Posted on Friday, September 10, 2010
Not Your Grandfather's Recession -- Literally
Different Ages, Different Downturns
by Rich Morin and Paul Taylor, Pew Research Center
The ongoing recession has had different impacts on different age groups in America. Adults 65 and older -- most of whom have already retired and downsized their lifestyles -- have escaped its full fury. Adults in late middle age (50 to 64) have seen their nest eggs shrink the most and their anxieties about retirement swell the most. Younger adults (ages 18-49) have taken the worst lumps in the job market but remain relatively upbeat about their financial future.
These are the main findings of telephone survey of a nationally representative sample of 2,969 adults conducted by the Pew Research Center's Social & Demographic Trends project from Feb. 23 to March 23, 2009.1
The most compelling story to emerge from the survey is that older adults are living through what for them has been a kinder, gentler recession -- relatively speaking. They are less likely than younger and middle-aged adults to say that in the past year they have cut back on spending; suffered losses in their retirement accounts; or experienced trouble paying for housing or medical care. They're more likely to report being very satisfied with their personal finances. And they're less likely to say the recession has been a source of stress in their family.
Moreover, despite the recession, three-quarters say they expect to be able to leave an inheritance for their children -- even though more than half of all older adults say the recession has reduced the amount of money or property they expect to bequeath.
By contrast, adults ages 50-64 are living through what feels to them like much harder times. Three-quarters of this so-called Threshold Generation say that the nation's current economic problems will make it more difficult for them to afford retirement. Two-thirds of younger adults and 56% of older adults share the same concern.
One reason that late-middle-aged adults feel so vulnerable is that their nest eggs have taken the brunt of Wall Street's meltdown. Two-thirds of adults ages 50-64 say they lost money in the past year in mutual funds, individual stocks or 401(k)-type retirement accounts. Of those who report such losses, two-in-ten say they lost more than 40% of their investments' value and nearly four-in-ten say they lost 20% to 40%. By comparison, far fewer older adults or younger adults report losing money in stocks and retirement accounts in the past year.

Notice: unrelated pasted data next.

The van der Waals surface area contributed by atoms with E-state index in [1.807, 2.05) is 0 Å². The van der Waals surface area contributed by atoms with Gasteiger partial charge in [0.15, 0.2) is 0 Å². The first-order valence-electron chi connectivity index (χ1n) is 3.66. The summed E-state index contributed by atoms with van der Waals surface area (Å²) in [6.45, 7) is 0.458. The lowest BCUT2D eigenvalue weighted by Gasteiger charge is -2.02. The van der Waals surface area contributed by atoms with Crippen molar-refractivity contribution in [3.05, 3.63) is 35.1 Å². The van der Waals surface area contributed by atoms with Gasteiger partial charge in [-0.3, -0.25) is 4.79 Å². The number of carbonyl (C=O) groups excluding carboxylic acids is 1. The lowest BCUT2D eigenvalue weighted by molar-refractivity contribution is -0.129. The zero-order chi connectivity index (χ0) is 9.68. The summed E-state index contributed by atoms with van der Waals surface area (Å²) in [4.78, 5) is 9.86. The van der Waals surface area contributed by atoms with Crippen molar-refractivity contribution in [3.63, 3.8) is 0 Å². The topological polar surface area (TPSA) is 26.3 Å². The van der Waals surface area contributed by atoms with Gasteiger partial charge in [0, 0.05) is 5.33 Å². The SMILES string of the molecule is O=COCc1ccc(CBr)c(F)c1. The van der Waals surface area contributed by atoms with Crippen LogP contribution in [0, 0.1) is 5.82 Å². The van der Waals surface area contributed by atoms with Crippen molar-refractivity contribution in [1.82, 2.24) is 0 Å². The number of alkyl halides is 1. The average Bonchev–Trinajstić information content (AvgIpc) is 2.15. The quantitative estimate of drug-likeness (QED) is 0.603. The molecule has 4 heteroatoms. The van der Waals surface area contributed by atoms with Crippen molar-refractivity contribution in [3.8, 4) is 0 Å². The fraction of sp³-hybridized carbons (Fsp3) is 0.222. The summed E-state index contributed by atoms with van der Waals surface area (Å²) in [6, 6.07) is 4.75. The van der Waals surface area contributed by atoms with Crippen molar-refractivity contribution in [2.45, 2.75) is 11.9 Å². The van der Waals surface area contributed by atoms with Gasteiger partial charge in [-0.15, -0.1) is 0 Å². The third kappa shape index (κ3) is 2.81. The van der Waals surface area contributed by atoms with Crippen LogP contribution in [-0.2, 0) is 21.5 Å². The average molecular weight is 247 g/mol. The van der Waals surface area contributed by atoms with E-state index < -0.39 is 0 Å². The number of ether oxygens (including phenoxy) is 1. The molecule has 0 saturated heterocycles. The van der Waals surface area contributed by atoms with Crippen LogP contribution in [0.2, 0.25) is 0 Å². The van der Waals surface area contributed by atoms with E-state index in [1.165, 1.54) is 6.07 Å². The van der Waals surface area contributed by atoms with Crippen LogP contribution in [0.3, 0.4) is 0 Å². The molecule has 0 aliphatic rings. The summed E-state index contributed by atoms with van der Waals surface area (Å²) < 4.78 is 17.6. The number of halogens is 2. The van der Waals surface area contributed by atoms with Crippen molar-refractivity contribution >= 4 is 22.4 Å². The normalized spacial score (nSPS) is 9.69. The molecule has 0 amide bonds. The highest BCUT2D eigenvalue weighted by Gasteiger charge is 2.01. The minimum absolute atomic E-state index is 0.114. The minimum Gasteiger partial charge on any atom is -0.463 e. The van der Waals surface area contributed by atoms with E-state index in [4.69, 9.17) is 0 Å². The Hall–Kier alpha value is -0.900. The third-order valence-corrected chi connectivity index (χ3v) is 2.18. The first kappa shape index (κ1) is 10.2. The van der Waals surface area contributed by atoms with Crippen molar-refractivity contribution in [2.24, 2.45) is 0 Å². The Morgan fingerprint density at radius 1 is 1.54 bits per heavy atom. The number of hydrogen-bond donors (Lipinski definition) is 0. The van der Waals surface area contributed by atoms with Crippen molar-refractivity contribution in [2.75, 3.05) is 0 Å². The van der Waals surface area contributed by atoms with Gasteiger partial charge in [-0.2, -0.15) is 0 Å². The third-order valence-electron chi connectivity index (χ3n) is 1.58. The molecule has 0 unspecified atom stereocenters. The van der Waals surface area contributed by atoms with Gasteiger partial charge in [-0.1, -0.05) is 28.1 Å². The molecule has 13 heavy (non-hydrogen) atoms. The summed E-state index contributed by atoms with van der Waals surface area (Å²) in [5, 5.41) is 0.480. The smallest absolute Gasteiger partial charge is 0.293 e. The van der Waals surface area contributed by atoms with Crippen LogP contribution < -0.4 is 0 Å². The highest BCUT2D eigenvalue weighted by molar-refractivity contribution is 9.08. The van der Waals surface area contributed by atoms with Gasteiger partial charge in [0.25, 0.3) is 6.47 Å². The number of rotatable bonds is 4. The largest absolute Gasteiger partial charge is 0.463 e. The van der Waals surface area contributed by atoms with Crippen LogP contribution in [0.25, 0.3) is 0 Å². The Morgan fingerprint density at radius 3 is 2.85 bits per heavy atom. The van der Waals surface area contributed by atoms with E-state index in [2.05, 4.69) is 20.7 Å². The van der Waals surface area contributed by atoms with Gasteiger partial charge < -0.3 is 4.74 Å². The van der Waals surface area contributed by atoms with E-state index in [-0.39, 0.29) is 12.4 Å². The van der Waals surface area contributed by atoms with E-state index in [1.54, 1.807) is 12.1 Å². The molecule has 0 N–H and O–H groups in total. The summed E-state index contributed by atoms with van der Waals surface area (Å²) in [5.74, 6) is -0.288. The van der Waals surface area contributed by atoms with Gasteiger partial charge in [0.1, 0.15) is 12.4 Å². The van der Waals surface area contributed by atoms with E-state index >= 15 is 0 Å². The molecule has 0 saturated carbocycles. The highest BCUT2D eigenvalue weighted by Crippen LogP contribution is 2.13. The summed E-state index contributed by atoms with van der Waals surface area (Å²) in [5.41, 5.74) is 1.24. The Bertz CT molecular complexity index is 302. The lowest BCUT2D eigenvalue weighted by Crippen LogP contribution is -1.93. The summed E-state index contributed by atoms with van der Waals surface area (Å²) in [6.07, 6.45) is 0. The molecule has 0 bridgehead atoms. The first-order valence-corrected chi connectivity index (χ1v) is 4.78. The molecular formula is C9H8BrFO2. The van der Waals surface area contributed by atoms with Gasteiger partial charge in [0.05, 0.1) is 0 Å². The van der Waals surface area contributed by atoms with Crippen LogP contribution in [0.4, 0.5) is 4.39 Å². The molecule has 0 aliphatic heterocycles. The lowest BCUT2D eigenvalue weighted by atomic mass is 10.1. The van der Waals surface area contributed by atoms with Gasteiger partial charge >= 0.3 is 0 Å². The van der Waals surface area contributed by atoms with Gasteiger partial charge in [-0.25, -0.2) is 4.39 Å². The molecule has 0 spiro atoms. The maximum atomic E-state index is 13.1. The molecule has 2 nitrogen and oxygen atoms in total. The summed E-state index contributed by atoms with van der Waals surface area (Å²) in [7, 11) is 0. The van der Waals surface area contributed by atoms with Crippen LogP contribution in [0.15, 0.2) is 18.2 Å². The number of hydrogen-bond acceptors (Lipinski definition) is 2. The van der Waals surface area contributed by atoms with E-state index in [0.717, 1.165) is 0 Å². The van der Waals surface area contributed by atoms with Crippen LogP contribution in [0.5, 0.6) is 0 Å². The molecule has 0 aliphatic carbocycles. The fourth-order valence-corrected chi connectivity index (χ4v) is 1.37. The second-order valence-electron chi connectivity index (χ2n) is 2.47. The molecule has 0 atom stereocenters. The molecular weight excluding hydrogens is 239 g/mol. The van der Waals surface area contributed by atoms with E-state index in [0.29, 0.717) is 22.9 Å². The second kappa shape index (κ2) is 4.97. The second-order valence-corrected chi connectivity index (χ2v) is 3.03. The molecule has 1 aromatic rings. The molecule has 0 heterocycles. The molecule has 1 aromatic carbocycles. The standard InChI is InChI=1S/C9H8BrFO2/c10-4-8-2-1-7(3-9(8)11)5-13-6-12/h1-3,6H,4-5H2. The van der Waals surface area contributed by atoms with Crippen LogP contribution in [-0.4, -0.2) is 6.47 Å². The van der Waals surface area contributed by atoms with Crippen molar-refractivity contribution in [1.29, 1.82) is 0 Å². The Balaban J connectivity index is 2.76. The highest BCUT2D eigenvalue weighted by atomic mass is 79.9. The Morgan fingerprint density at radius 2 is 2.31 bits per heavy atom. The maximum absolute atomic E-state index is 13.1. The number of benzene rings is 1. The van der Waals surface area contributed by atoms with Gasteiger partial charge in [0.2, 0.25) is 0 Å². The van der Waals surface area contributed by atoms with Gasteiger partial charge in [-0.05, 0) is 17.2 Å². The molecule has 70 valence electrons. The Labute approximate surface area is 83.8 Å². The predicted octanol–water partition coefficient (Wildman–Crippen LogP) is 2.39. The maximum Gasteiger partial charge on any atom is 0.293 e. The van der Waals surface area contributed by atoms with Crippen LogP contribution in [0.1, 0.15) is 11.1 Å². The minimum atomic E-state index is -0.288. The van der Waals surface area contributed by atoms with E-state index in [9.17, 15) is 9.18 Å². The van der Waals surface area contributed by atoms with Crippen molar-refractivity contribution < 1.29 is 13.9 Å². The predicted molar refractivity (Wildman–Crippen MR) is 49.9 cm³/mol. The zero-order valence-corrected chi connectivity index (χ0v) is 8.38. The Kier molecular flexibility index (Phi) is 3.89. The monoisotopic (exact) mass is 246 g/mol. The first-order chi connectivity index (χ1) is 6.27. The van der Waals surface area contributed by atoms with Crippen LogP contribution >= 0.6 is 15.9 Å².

When it comes to specific changes in behavior triggered by the recession, there are also notable differences by age. Fully 60% of all younger and middle-aged adults say they are doing more shopping at discount stores or avoiding more expensive brands, compared with just 43% of adults 65 or older. Those under age 65 are more than twice as likely as older adults to have cut down on spending on alcohol or cigarettes (31% vs. 12%) or reduced spending on cable service (27% vs. 10%). And nearly a quarter of younger adults say they plan to plant a "recession garden" to cut their food bills, about double the proportion of older adults who anticipate taking this step (23% vs. 11%).
One caveat about these reported behavioral changes: Some individuals may have changed their behaviors prior to the recession (for example, shopping in discount stores). Others may never have engaged in the behavior in the first place (for example, owning a cell phone). Taken together, these factors probably account for some of the disparities by age found in this battery of questions.
Recession and Race
Race and ethnicity play out differently among different age groups. Blacks and Hispanics ages 65 and older are significantly more likely than similarly aged whites to say that in the past year they have cut back on household spending or have had problems obtaining or paying for medical care.
Yet these racial and ethnic disparities largely vanish among younger generations of blacks, whites and Hispanics on many key questions. For example, 34% of all older whites but 42% of older blacks report they cut back on household spending the past year because money was tight -- an eight-point gap. For Hispanics, the gap is larger: 11 points. But among those younger than 65, these differences disappear: about two-thirds of all whites (65%), blacks (65%) and Hispanics (64%) say they have trimmed spending in the past year. For younger adults, these data suggest that the recession may be colorblind.
Not surprisingly, income plays a major role in how hard people have been hit during the recession -- and this holds true across all age groups. Three-quarters of all adults with family incomes below $30,000 say they have cut back household spending in the past year, compared with 58% of those earning $75,000 or more. The median annual income of older adults is smaller than that of other age groups, but the pattern is the same: Older adults whose family income is less than $20,000 a year are more than twice as likely as older adults whose income is $50,000 or more to have cut spending (57% vs. 22%).
The survey also finds a sharp inheritance expectations gap between older adults and their adult children. About three-quarters of all adults 65 or older say they plan to leave an inheritance to children or family members. By contrast, less than half (43%) of all adult children with older parents say they expect to receive an inheritance.
Read the full report at pewsocialtrends.org.
1. Some findings from this report are based on a separate Pew Research Center survey conducted April 2-8, 2009 among a nationally representative sample of 1,003 adults. See "About the Surveys" box in the full report for more details.